By: Brian Meehl
Publisher: Delacorte Press
Publication Date: May 2011
Reviewed by: Amy Lignor
Review Date: August 2011
A very long time ago the amazing author, Mark Twain, left notes for a novel he wanted to pen in the margins of a copy of Huckleberry Finn, and this modern-day adventure is a tribute to those notes that a true literary genius left behind.
Billy Albright is sixteen years of age and has moved sixteen times since his birth. His mother is a religious ‘nut’ who travels from city to city, and town to small town, trying to find the best place to live and worship. They’ve had to leave towns quite suddenly throughout the years for various reasons including once when they were clearing a local Piggly Wiggly grocery store of ‘evil’ items (i.e. devil’s food cake, devil dogs, etc.) Mother was once part of the Jesus Brigade, where her group protested on a ‘riverboat trying to convince people that betting money was a sin. While there, Mom reformed a gambler and married him. This gambler immediately got a reverend’s license and began preaching. Unfortunately, Dad became well-known and began to speak all over the country in front of religious audiences, but ended up dead in the Arkansas River after a car accident.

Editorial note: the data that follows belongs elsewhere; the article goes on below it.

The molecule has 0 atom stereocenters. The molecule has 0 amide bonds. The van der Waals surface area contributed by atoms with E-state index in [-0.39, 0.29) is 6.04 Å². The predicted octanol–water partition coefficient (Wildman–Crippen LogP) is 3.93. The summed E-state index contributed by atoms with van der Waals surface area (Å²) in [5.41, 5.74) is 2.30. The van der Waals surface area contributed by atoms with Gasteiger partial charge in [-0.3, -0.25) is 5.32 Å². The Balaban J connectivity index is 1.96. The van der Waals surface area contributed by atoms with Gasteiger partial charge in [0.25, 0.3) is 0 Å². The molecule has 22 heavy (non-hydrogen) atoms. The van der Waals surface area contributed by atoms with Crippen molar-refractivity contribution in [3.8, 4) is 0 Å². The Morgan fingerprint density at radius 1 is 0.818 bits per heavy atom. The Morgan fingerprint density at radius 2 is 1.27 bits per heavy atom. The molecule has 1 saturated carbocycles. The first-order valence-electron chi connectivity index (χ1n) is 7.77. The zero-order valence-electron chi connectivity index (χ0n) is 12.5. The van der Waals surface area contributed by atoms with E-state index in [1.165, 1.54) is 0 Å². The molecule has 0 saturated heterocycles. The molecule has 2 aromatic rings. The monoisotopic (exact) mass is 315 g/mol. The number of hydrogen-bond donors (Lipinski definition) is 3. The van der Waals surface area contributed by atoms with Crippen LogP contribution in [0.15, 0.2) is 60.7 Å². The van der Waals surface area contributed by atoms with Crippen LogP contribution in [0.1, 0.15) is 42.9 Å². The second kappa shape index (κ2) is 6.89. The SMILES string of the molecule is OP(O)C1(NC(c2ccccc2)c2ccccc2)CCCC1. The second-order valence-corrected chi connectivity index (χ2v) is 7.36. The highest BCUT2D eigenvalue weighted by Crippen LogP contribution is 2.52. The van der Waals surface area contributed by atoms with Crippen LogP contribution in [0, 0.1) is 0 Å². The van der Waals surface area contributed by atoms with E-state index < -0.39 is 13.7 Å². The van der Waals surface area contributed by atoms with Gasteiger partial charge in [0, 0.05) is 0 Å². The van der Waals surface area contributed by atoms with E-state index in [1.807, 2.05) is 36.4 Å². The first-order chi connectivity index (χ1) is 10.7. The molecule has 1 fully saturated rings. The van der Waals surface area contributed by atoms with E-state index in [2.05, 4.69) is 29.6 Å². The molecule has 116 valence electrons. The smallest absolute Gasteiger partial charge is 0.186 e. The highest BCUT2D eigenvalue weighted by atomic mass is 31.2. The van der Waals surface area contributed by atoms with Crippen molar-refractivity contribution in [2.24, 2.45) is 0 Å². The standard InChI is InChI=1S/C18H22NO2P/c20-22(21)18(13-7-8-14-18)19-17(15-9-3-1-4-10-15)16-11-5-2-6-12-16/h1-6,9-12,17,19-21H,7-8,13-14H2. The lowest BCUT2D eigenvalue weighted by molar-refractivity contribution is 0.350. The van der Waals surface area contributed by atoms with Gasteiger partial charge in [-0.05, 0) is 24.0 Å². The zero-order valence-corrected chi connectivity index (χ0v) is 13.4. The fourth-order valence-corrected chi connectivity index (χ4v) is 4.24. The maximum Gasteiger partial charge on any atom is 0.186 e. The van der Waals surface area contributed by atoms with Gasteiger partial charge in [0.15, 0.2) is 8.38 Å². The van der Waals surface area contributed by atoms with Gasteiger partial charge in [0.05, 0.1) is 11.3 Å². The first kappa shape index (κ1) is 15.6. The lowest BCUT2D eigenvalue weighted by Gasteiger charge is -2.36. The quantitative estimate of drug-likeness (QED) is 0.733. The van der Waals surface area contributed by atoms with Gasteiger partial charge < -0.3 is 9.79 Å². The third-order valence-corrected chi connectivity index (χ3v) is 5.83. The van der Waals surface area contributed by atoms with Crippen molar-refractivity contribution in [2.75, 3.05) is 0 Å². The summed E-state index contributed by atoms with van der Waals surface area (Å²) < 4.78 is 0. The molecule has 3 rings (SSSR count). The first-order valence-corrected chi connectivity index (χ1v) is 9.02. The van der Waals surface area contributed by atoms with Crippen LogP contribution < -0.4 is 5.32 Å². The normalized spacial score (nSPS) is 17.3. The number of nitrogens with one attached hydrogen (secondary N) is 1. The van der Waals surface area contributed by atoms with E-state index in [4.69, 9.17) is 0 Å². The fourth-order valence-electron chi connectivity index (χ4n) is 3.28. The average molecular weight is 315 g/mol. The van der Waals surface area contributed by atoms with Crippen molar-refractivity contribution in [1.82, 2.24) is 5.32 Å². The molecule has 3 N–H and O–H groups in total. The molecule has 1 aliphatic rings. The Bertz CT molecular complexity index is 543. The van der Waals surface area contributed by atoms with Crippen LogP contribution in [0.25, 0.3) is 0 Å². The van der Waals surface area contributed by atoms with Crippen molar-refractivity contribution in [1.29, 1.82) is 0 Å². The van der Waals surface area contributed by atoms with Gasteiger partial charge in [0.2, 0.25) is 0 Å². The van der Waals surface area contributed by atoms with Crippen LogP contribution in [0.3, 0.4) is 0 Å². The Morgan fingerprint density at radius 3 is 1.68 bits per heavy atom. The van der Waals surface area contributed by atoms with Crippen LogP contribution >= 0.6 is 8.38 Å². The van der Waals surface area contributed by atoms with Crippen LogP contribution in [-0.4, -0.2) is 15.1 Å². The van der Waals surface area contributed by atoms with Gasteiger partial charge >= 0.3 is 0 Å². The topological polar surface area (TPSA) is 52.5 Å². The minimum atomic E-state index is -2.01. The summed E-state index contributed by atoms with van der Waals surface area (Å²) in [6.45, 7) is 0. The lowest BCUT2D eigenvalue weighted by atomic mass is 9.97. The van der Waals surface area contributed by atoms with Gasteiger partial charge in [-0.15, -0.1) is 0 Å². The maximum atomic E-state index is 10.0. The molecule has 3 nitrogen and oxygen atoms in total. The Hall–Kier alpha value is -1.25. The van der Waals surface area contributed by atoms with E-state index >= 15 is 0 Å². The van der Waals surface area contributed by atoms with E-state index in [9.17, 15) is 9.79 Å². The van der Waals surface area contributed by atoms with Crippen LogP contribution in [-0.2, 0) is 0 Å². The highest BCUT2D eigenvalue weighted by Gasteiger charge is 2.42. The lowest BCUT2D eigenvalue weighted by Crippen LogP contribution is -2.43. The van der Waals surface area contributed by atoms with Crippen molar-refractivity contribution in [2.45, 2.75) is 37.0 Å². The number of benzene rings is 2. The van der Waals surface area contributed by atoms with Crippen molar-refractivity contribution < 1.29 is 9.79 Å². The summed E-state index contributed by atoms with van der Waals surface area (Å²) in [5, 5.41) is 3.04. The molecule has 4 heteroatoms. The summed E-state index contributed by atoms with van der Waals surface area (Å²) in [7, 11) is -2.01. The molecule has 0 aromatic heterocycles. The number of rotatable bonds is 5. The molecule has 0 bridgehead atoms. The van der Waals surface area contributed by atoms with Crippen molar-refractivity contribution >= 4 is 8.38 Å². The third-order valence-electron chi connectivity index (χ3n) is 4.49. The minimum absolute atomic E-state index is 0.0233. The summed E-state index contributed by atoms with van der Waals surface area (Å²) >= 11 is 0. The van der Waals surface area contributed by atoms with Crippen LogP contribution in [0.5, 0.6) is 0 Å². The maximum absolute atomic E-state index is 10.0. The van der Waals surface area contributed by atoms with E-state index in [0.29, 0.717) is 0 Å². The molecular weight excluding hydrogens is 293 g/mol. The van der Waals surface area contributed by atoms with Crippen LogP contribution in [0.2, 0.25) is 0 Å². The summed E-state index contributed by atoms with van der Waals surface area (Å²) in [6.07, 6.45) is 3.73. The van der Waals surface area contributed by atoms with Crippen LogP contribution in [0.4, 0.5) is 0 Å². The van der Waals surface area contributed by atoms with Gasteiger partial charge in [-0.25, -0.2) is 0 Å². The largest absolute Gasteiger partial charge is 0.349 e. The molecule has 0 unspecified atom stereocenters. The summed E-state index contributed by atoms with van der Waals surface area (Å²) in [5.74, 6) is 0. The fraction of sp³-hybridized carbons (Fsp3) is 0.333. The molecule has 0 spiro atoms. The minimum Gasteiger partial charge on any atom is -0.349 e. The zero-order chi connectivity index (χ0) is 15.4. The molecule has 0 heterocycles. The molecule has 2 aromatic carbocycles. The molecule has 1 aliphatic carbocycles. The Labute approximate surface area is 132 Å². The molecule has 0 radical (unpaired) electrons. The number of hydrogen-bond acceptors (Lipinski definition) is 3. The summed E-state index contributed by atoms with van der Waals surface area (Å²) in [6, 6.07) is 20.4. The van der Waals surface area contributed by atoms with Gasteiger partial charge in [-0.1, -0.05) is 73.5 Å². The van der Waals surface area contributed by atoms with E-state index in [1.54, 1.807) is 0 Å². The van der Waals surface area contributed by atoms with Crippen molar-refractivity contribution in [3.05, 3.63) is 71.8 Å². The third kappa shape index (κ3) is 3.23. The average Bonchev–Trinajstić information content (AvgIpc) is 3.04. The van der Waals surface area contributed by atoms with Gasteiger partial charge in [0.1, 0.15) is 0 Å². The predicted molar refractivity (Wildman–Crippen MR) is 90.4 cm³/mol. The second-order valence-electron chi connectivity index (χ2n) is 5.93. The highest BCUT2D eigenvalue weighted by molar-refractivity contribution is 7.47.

Ever since, Billy has been raised by Mom where his life centers around Mom, Bible, Christ, and Homeschooling. But Billy wants with all his heart to attend normal school, deal with normal everyday issues, and make friends. Mom and Billy ride into the seventeenth town that they’ve lived in called Independence, Missouri. They are, hopefully, entering into a “non-sinning” world and Mom is intent on finding a good Christian church with good, solid people.
All Billy thinks about is growing up and leaving his mother’s harsh rules far behind. He wants nothing more than to be a professional mountain biker and thinks only of the future that he wishes would get here. As they settle in Independence, Billy runs across a gang of kids and finds himself up against a group who is anything but Christian, as well as receiving a mystery gift in the mail containing a fancy bible and a DVD.
Hiding the DVD from his Mom, Billy watches the odd movie and realizes that the message is from his father - a man who didn’t die in a car accident after all. As Billy steps into a car, the road trip that he goes on is a true journey of faith as he tries to track down his father, and find the inheritance that the DVD has promised is out there for him. Along the way, Billy meets a cast of characters including runaways, nudists, con artists, and more.
The author has done a good job offering a story of true self-discovery. Although the novel is a bit long in places, and here and there becomes a bit “over the top,” it is a good story that shows a “Huckleberry Finn” modern tale of adventure, fun, entertainment, and self-worth.
Quill Says: A learning experience for all readers that shows the world through a young man’s eyes; a young man who is growing up and finding his own way in the big, bad world.
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